On Matthew 11:25-30 (previous post)
“Come to me, all you who labour.” And why do we all labour if it be not because we are all mortal men, frail and weak, bearing earthen vessels that distress one another for straitness? Yet, when the vessel of the flesh is straitened, let the open expanse of charity spread abroad.
Why then does he say, ‘Come to me, all you who labour, ” unless it means that you shall not labour? It is indeed clear that such is his promise; for since he calls those who labour, they will perchance ask, to what reward they are called. “And I will refresh you,” he says. “Take my yoke upon you, and learn from me,” not how to make the world, not to create all things visible and invisible, not how to work wonders in this world and raise the dead, but: “Because I am meek and humble of heart.”
Do you desire to be great? Begin first by being the least. Do you think to raise a mighty building of great height? Think first of the lowness of the foundation. And however great a mass of building anyone may wish and design to erect, the higher he intends to raise it, the deeper he digs his foundation. And as the structure is built up, it rises heavenward; but he that digs the foundation, must dig down very low. The building, therefore, must be low before it is high, and the roof is erected only after a lowly beginning.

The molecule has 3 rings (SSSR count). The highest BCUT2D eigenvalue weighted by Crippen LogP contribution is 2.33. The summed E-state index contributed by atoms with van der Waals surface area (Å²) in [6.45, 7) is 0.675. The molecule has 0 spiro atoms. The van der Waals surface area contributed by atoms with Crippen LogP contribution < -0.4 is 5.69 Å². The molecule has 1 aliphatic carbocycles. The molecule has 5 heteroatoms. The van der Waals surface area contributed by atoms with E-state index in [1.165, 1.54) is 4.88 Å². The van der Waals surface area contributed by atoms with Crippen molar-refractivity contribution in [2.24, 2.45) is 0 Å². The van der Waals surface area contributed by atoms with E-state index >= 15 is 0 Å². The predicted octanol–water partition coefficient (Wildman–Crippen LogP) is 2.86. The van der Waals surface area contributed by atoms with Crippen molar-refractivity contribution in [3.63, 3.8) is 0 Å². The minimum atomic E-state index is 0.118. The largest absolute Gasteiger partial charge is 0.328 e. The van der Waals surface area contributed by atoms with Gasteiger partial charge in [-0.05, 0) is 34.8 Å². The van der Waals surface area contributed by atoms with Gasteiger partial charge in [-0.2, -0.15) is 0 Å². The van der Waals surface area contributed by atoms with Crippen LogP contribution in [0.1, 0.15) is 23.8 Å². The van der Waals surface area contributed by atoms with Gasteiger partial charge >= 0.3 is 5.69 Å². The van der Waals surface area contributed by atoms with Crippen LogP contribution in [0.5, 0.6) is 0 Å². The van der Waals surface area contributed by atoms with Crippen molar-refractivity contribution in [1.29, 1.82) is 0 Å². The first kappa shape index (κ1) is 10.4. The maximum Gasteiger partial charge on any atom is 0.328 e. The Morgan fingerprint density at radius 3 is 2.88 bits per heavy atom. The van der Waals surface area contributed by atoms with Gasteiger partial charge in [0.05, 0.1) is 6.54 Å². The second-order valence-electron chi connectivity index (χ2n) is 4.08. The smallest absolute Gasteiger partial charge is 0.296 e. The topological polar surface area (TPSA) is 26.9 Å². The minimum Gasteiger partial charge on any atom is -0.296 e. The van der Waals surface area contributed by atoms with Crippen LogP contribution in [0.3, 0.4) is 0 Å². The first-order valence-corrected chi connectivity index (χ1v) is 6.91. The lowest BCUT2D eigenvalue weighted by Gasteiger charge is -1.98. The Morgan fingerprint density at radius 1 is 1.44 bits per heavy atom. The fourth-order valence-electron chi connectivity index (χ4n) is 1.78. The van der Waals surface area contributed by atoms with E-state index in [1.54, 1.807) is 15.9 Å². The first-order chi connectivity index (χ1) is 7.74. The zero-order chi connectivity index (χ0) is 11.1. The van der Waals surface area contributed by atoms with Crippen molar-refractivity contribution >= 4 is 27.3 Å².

What is the roof of the building which we are raising? How high will its peak reach? I answer you at once: “Even to the very sight of God.” You see how high, how great a thing it is to behold God. He who desires it, will understand both what I say and what he hears. The sight of God is promised to us, the very God, God most High. This indeed is good, to see him who sees. For those that worship false gods can easily see them; but they see idols, who have eyes and see not. But to us is promised the vision of the living and the seeing God.
– St Augustine, Sermon 10 on the Words of the Lord, from: An Approved English Translation of the Breviarium Romanum, Burns & Oates, London, 1964